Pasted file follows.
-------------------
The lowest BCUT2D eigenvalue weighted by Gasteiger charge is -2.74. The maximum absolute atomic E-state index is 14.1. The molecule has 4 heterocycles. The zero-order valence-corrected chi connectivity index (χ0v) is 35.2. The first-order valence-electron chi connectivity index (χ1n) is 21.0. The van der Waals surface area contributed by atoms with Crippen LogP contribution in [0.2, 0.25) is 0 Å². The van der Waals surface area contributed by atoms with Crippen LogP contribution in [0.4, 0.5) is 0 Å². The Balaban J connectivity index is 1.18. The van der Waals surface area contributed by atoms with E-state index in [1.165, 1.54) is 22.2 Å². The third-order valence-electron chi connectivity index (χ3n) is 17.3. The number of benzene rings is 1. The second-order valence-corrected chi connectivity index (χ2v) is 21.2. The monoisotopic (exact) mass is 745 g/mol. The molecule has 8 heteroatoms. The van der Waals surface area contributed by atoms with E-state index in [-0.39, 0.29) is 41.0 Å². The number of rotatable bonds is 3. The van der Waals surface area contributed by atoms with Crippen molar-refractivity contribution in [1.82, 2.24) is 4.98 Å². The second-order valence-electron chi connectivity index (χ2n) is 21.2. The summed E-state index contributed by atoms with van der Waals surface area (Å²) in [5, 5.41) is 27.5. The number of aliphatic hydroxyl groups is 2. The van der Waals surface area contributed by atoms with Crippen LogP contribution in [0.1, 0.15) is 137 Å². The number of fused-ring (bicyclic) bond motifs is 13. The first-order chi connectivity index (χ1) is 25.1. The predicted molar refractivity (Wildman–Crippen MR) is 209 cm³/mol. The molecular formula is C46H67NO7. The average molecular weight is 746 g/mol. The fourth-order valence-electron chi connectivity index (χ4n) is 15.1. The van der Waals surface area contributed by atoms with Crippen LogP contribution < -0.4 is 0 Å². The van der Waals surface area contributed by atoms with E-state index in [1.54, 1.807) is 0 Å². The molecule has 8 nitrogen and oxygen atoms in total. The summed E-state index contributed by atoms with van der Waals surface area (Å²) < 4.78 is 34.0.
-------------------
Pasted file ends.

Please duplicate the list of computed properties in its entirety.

The lowest BCUT2D eigenvalue weighted by Gasteiger charge is -2.74. The maximum absolute atomic E-state index is 14.1. The molecule has 4 heterocycles. The zero-order valence-corrected chi connectivity index (χ0v) is 35.2. The first-order valence-electron chi connectivity index (χ1n) is 21.0. The van der Waals surface area contributed by atoms with Crippen LogP contribution in [0.2, 0.25) is 0 Å². The van der Waals surface area contributed by atoms with Crippen LogP contribution in [0.4, 0.5) is 0 Å². The Balaban J connectivity index is 1.18. The van der Waals surface area contributed by atoms with E-state index in [1.165, 1.54) is 22.2 Å². The third-order valence-electron chi connectivity index (χ3n) is 17.3. The number of benzene rings is 1. The second-order valence-corrected chi connectivity index (χ2v) is 21.2. The monoisotopic (exact) mass is 745 g/mol. The molecule has 8 heteroatoms. The van der Waals surface area contributed by atoms with E-state index in [-0.39, 0.29) is 41.0 Å². The number of rotatable bonds is 3. The van der Waals surface area contributed by atoms with Crippen molar-refractivity contribution in [1.82, 2.24) is 4.98 Å². The second-order valence-electron chi connectivity index (χ2n) is 21.2. The summed E-state index contributed by atoms with van der Waals surface area (Å²) in [5, 5.41) is 27.5. The number of aliphatic hydroxyl groups is 2. The van der Waals surface area contributed by atoms with Crippen LogP contribution in [0.1, 0.15) is 137 Å². The number of fused-ring (bicyclic) bond motifs is 13. The first-order chi connectivity index (χ1) is 25.1. The predicted molar refractivity (Wildman–Crippen MR) is 209 cm³/mol. The molecular formula is C46H67NO7. The average molecular weight is 746 g/mol. The fourth-order valence-electron chi connectivity index (χ4n) is 15.1. The van der Waals surface area contributed by atoms with Crippen LogP contribution < -0.4 is 0 Å². The van der Waals surface area contributed by atoms with E-state index in [1.54, 1.807) is 0 Å². The molecule has 8 nitrogen and oxygen atoms in total. The summed E-state index contributed by atoms with van der Waals surface area (Å²) < 4.78 is 34.0.